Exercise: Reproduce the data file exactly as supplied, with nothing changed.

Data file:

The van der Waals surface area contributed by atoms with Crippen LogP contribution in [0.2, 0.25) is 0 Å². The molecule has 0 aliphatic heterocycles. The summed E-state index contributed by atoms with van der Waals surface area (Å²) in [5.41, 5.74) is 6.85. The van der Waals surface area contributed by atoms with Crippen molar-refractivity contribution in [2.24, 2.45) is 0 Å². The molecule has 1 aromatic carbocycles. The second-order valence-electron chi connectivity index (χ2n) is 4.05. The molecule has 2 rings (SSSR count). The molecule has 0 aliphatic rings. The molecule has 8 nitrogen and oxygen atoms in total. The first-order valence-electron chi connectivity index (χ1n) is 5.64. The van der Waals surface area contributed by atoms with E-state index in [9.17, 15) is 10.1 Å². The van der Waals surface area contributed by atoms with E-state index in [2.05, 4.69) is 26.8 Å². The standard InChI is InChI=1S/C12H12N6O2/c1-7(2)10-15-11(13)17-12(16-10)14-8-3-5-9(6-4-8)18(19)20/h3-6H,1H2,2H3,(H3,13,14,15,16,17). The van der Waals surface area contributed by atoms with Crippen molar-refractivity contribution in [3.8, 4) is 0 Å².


The van der Waals surface area contributed by atoms with Crippen LogP contribution in [0.2, 0.25) is 0 Å². The molecule has 0 aliphatic heterocycles. The summed E-state index contributed by atoms with van der Waals surface area (Å²) in [5.41, 5.74) is 6.85. The van der Waals surface area contributed by atoms with Crippen molar-refractivity contribution in [2.24, 2.45) is 0 Å². The molecule has 1 aromatic carbocycles. The second-order valence-electron chi connectivity index (χ2n) is 4.05. The molecule has 2 rings (SSSR count). The molecule has 0 aliphatic rings. The molecule has 8 nitrogen and oxygen atoms in total. The first-order valence-electron chi connectivity index (χ1n) is 5.64. The van der Waals surface area contributed by atoms with E-state index in [9.17, 15) is 10.1 Å². The van der Waals surface area contributed by atoms with E-state index in [2.05, 4.69) is 26.8 Å². The standard InChI is InChI=1S/C12H12N6O2/c1-7(2)10-15-11(13)17-12(16-10)14-8-3-5-9(6-4-8)18(19)20/h3-6H,1H2,2H3,(H3,13,14,15,16,17). The van der Waals surface area contributed by atoms with Crippen molar-refractivity contribution in [3.8, 4) is 0 Å².